Ireland vs Italy - The Verdict

Joe Schmidt's Ireland began their World Cup warm-ups with a victory

Last weekend saw the beginning of many of the northern hemisphere’s pre-Rugby World Cup campaigns. One of these games took place at the Aviva Stadium in Dublin. With Joe Schmidt’s Ireland playing Six Nations rivals, Italy.

The Game

The start of this match was error strewn, with both sides struggling to gain ascendency in constantly changing conditions in Dublin. Before the game had even kicked off, Italy were forced into changes. Marco Zanon’s injury meant that Matteo Minozzi started at fullback and Giulio Bisegni moved from the wing into the centres.

Italy took the lead early on thanks to a Maxime Mbanda try after a strong lineout drive. Carlo Canna couldn’t convert. Italy would be made to suffer for not converting that try after Ireland’s try scored by Joey Carbery was converted by the Munsterman.

Joe Schmidt took the decision to substitute Ulster hooker Rob Herring in favour of Munster’s Niall Scannell; not fantastic news for Herring’s World Cup hopes. Italy put themselves back in the lead after Tommaso Benvenuti’s impressive break through a static Irish defence eventually resulted in Carlo Canna crossing the whitewash.

The Irish forward pack then began to get the better of their opponents. The lineout proved vital in Dave Kearney’s try, the first time that the Leinster stalwart had scored for his country since 2017. Several Italian injuries later, Andrew Conway would give the Irish a nine point half-time lead thanks to a try to make the score 19-10 with forty minutes left to play.

There was much of the same from the home side in the second half. Ulster back-row Jordi Murphy added five points thanks to a driving maul. Carbery was unable to convert from a wide angle and there would be further anguish for the man who is set to wear the number ten shirt after Johnny Sexton retires.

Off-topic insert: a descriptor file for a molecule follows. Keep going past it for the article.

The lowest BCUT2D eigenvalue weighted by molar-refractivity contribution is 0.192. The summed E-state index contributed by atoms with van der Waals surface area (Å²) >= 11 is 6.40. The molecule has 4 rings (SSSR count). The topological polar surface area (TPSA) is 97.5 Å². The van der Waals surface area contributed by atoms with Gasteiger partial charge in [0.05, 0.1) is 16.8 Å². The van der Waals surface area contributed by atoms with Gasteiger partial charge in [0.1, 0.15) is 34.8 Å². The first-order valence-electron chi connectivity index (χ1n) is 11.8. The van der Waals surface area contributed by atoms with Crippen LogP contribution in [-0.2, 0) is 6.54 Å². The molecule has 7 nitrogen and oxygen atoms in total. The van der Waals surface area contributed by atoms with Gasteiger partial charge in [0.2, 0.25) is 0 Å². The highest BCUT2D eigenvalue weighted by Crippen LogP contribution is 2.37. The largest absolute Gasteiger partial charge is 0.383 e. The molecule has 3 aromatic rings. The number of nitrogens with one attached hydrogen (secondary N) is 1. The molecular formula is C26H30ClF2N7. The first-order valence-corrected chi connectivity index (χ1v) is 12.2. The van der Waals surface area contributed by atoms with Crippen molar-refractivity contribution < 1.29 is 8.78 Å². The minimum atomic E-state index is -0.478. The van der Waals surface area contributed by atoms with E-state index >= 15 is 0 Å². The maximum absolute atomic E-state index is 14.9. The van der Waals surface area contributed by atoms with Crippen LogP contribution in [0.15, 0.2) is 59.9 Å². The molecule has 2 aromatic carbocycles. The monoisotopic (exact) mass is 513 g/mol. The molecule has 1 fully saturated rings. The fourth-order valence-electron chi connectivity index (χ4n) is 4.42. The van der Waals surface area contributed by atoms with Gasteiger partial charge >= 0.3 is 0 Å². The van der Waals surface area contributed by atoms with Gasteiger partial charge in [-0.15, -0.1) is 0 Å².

Bravely defending in a collision with Zebre’s Jimmy Tuivaiti, it appeared that Carbery rolled his ankle, resulting in the 23-year-old being stretchered off. It is unclear what this injury could mean for his World Cup campaign, but it would be a great shame if the man who came of age last year in Munster red was unable to play in Japan.

A raft of injuries saw play become slow and often resulting in knock-ons. TRU columnist was called upon by Italy due to their raft of injuries and former Red Panda player Mike Haley made his Ireland debut.

One substitute to make an impact was Connacht’s Kieran Marmion. The scrum-half, who often has proven that he is a more than capable starter for the Irish, identified Ian McKinley setting up for an exit, chased the former Leinster player down and was rewarded with a try.

It was a fairly subdued ending to affairs at the Aviva, with plenty of errors from both teams. It definitely was the first game that both sides had played in some months, but promising nonetheless for each team as they begin to ramp up their World Cup preparations.


Joe Schmidt has the unenviable task of cutting down his large training squad down to 31 in the coming weeks and, unfortunately, his teams’ performance on Saturday is likely to give him even more headaches.

Munster Wing Andrew Conway really put his hand up for selection. After a very good season in the Pro 14, Conway was reliable under the high ball and is reminiscent of his clubmate Keith Earls in the way that he plays. The 28-year-olds try was well deserved and he also was awarded man of the match for his efforts.

The key to any good tour squad is versatility. That is something that this Ireland side has in buckets. With the likes of Tadhg Beirne, Iain Henderson coming off the bench and can cover both lock and blindside is extremely good for them, with Beirne’s excellence at the breakdown probably helping him get on the plane to Japan.

Chris Farrell, Munster’s six foot three inches centre, played extremely well throughout the game, showing good hands to feed Joey Carbery for his try and was a rock in defence. Rhys Ruddock as ever lead by example. A man mountain, the Leinsterman will surely be pencilled in on Joe Schmidt’s World Cup squad list, but with a lot of backrow options at his disposal it is difficult to say for certain.